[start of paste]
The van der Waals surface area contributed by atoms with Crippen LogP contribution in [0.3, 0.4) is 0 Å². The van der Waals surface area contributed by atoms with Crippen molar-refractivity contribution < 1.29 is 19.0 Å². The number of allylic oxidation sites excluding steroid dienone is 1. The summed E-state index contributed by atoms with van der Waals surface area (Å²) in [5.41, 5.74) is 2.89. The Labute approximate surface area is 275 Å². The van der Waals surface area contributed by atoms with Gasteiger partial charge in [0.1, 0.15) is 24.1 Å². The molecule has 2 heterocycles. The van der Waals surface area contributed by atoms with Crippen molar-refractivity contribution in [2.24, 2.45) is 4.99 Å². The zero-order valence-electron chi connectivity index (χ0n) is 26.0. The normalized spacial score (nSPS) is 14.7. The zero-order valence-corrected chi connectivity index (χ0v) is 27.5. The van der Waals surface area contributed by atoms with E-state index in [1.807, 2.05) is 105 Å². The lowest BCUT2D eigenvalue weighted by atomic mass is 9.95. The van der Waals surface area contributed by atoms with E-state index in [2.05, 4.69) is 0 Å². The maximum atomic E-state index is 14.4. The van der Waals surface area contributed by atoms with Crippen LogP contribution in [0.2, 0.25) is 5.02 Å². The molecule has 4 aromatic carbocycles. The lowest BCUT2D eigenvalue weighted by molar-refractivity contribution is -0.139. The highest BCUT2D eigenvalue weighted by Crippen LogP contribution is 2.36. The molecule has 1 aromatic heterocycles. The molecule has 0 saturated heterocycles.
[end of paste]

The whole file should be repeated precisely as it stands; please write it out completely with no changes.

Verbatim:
The van der Waals surface area contributed by atoms with Crippen LogP contribution in [0.3, 0.4) is 0 Å². The van der Waals surface area contributed by atoms with Crippen molar-refractivity contribution < 1.29 is 19.0 Å². The number of allylic oxidation sites excluding steroid dienone is 1. The summed E-state index contributed by atoms with van der Waals surface area (Å²) in [5.41, 5.74) is 2.89. The Labute approximate surface area is 275 Å². The van der Waals surface area contributed by atoms with Gasteiger partial charge in [0.1, 0.15) is 24.1 Å². The molecule has 2 heterocycles. The van der Waals surface area contributed by atoms with Crippen molar-refractivity contribution in [2.24, 2.45) is 4.99 Å². The zero-order valence-electron chi connectivity index (χ0n) is 26.0. The normalized spacial score (nSPS) is 14.7. The zero-order valence-corrected chi connectivity index (χ0v) is 27.5. The van der Waals surface area contributed by atoms with E-state index in [1.807, 2.05) is 105 Å². The lowest BCUT2D eigenvalue weighted by atomic mass is 9.95. The van der Waals surface area contributed by atoms with E-state index in [2.05, 4.69) is 0 Å². The maximum atomic E-state index is 14.4. The van der Waals surface area contributed by atoms with Crippen LogP contribution in [0.2, 0.25) is 5.02 Å². The molecule has 4 aromatic carbocycles. The lowest BCUT2D eigenvalue weighted by molar-refractivity contribution is -0.139. The highest BCUT2D eigenvalue weighted by Crippen LogP contribution is 2.36. The molecule has 1 aromatic heterocycles. The molecule has 0 saturated heterocycles.